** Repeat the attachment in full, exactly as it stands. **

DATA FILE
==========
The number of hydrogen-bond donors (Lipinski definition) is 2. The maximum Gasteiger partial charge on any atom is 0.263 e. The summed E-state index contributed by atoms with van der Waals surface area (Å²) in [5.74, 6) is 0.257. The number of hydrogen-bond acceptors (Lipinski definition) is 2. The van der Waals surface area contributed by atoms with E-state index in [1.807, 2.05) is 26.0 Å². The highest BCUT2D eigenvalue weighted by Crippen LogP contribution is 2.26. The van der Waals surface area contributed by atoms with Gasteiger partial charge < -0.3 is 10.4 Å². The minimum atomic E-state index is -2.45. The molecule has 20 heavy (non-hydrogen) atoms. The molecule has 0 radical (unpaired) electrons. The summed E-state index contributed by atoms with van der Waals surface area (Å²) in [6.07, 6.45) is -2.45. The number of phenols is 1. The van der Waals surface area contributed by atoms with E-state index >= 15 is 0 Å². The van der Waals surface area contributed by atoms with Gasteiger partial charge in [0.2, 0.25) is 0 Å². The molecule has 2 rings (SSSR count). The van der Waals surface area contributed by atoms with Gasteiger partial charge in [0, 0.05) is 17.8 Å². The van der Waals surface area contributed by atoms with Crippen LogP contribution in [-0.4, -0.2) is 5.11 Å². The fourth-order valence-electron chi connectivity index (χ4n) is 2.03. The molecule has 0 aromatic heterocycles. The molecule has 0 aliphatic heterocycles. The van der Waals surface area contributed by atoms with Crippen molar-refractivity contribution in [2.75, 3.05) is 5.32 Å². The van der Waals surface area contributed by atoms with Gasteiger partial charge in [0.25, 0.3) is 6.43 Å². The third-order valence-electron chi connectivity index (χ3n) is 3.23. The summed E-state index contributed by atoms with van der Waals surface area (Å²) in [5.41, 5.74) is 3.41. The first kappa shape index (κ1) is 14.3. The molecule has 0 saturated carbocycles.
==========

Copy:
The number of hydrogen-bond donors (Lipinski definition) is 2. The maximum Gasteiger partial charge on any atom is 0.263 e. The summed E-state index contributed by atoms with van der Waals surface area (Å²) in [5.74, 6) is 0.257. The number of hydrogen-bond acceptors (Lipinski definition) is 2. The van der Waals surface area contributed by atoms with E-state index in [1.807, 2.05) is 26.0 Å². The highest BCUT2D eigenvalue weighted by Crippen LogP contribution is 2.26. The van der Waals surface area contributed by atoms with Gasteiger partial charge < -0.3 is 10.4 Å². The minimum atomic E-state index is -2.45. The molecule has 20 heavy (non-hydrogen) atoms. The molecule has 0 radical (unpaired) electrons. The summed E-state index contributed by atoms with van der Waals surface area (Å²) in [6.07, 6.45) is -2.45. The number of phenols is 1. The van der Waals surface area contributed by atoms with E-state index >= 15 is 0 Å². The van der Waals surface area contributed by atoms with Gasteiger partial charge in [0.2, 0.25) is 0 Å². The molecule has 2 rings (SSSR count). The van der Waals surface area contributed by atoms with Gasteiger partial charge in [0, 0.05) is 17.8 Å². The van der Waals surface area contributed by atoms with Crippen LogP contribution in [-0.4, -0.2) is 5.11 Å². The fourth-order valence-electron chi connectivity index (χ4n) is 2.03. The molecule has 0 aromatic heterocycles. The molecule has 0 aliphatic heterocycles. The van der Waals surface area contributed by atoms with Crippen molar-refractivity contribution in [2.75, 3.05) is 5.32 Å². The van der Waals surface area contributed by atoms with Gasteiger partial charge in [0.25, 0.3) is 6.43 Å². The third-order valence-electron chi connectivity index (χ3n) is 3.23. The summed E-state index contributed by atoms with van der Waals surface area (Å²) in [5.41, 5.74) is 3.41. The first kappa shape index (κ1) is 14.3. The molecule has 0 saturated carbocycles.